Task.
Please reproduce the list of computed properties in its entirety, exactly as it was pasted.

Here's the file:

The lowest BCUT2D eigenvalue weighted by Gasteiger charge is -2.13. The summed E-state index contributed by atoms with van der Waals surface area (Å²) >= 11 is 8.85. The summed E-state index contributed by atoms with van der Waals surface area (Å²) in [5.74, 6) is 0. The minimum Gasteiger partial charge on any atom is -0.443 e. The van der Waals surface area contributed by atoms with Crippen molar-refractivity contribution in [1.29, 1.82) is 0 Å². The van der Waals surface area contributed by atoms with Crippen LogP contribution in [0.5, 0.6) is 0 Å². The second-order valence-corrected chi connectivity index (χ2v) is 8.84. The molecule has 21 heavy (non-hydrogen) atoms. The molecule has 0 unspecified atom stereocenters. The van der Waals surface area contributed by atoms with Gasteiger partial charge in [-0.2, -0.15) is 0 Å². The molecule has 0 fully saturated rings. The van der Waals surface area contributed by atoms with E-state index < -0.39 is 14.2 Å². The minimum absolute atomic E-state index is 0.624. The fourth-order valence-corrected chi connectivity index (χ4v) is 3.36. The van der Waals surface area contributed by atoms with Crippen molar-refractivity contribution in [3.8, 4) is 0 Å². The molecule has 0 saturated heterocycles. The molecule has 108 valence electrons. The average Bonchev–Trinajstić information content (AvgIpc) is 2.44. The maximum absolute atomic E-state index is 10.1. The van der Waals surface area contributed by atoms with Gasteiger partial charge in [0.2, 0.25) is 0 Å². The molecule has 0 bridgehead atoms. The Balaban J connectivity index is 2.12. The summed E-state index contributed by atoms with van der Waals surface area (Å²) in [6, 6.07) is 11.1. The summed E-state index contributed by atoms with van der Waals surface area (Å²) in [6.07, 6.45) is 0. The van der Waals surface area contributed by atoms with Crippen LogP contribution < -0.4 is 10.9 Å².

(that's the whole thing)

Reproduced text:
The lowest BCUT2D eigenvalue weighted by Gasteiger charge is -2.13. The summed E-state index contributed by atoms with van der Waals surface area (Å²) >= 11 is 8.85. The summed E-state index contributed by atoms with van der Waals surface area (Å²) in [5.74, 6) is 0. The minimum Gasteiger partial charge on any atom is -0.443 e. The van der Waals surface area contributed by atoms with Crippen molar-refractivity contribution in [1.29, 1.82) is 0 Å². The van der Waals surface area contributed by atoms with Crippen LogP contribution in [0.5, 0.6) is 0 Å². The second-order valence-corrected chi connectivity index (χ2v) is 8.84. The molecule has 21 heavy (non-hydrogen) atoms. The molecule has 0 unspecified atom stereocenters. The van der Waals surface area contributed by atoms with Gasteiger partial charge in [-0.2, -0.15) is 0 Å². The molecule has 0 fully saturated rings. The van der Waals surface area contributed by atoms with E-state index < -0.39 is 14.2 Å². The minimum absolute atomic E-state index is 0.624. The fourth-order valence-corrected chi connectivity index (χ4v) is 3.36. The van der Waals surface area contributed by atoms with Crippen molar-refractivity contribution in [3.8, 4) is 0 Å². The molecule has 0 saturated heterocycles. The molecule has 108 valence electrons. The average Bonchev–Trinajstić information content (AvgIpc) is 2.44. The maximum absolute atomic E-state index is 10.1. The van der Waals surface area contributed by atoms with Gasteiger partial charge in [0.2, 0.25) is 0 Å². The molecule has 0 bridgehead atoms. The Balaban J connectivity index is 2.12. The summed E-state index contributed by atoms with van der Waals surface area (Å²) in [6, 6.07) is 11.1. The summed E-state index contributed by atoms with van der Waals surface area (Å²) in [6.07, 6.45) is 0. The van der Waals surface area contributed by atoms with Crippen LogP contribution < -0.4 is 10.9 Å².